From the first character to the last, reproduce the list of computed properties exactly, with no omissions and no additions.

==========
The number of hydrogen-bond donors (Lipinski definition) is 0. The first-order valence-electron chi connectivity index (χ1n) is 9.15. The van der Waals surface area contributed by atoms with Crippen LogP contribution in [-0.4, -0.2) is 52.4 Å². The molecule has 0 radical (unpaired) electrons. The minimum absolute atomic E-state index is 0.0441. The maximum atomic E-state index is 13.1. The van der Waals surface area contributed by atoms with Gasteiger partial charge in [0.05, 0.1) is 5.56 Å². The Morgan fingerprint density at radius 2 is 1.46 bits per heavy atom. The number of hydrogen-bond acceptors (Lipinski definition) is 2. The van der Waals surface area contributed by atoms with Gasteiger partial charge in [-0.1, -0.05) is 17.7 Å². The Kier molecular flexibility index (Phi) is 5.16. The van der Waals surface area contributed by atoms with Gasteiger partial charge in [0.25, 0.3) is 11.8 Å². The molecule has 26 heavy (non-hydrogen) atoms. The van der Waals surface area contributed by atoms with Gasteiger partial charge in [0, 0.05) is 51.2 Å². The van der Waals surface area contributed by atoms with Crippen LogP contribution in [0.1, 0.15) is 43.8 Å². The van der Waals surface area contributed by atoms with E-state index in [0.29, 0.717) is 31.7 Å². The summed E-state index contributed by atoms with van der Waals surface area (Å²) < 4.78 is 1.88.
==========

The number of hydrogen-bond donors (Lipinski definition) is 0. The first-order valence-electron chi connectivity index (χ1n) is 9.15. The van der Waals surface area contributed by atoms with Crippen LogP contribution in [-0.4, -0.2) is 52.4 Å². The molecule has 0 radical (unpaired) electrons. The minimum absolute atomic E-state index is 0.0441. The maximum atomic E-state index is 13.1. The van der Waals surface area contributed by atoms with Gasteiger partial charge in [0.05, 0.1) is 5.56 Å². The Morgan fingerprint density at radius 2 is 1.46 bits per heavy atom. The number of hydrogen-bond acceptors (Lipinski definition) is 2. The van der Waals surface area contributed by atoms with Gasteiger partial charge in [-0.1, -0.05) is 17.7 Å². The Kier molecular flexibility index (Phi) is 5.16. The van der Waals surface area contributed by atoms with Gasteiger partial charge in [0.25, 0.3) is 11.8 Å². The molecule has 26 heavy (non-hydrogen) atoms. The van der Waals surface area contributed by atoms with Gasteiger partial charge in [0, 0.05) is 51.2 Å². The van der Waals surface area contributed by atoms with Crippen LogP contribution in [0.1, 0.15) is 43.8 Å². The van der Waals surface area contributed by atoms with E-state index in [0.29, 0.717) is 31.7 Å². The summed E-state index contributed by atoms with van der Waals surface area (Å²) < 4.78 is 1.88.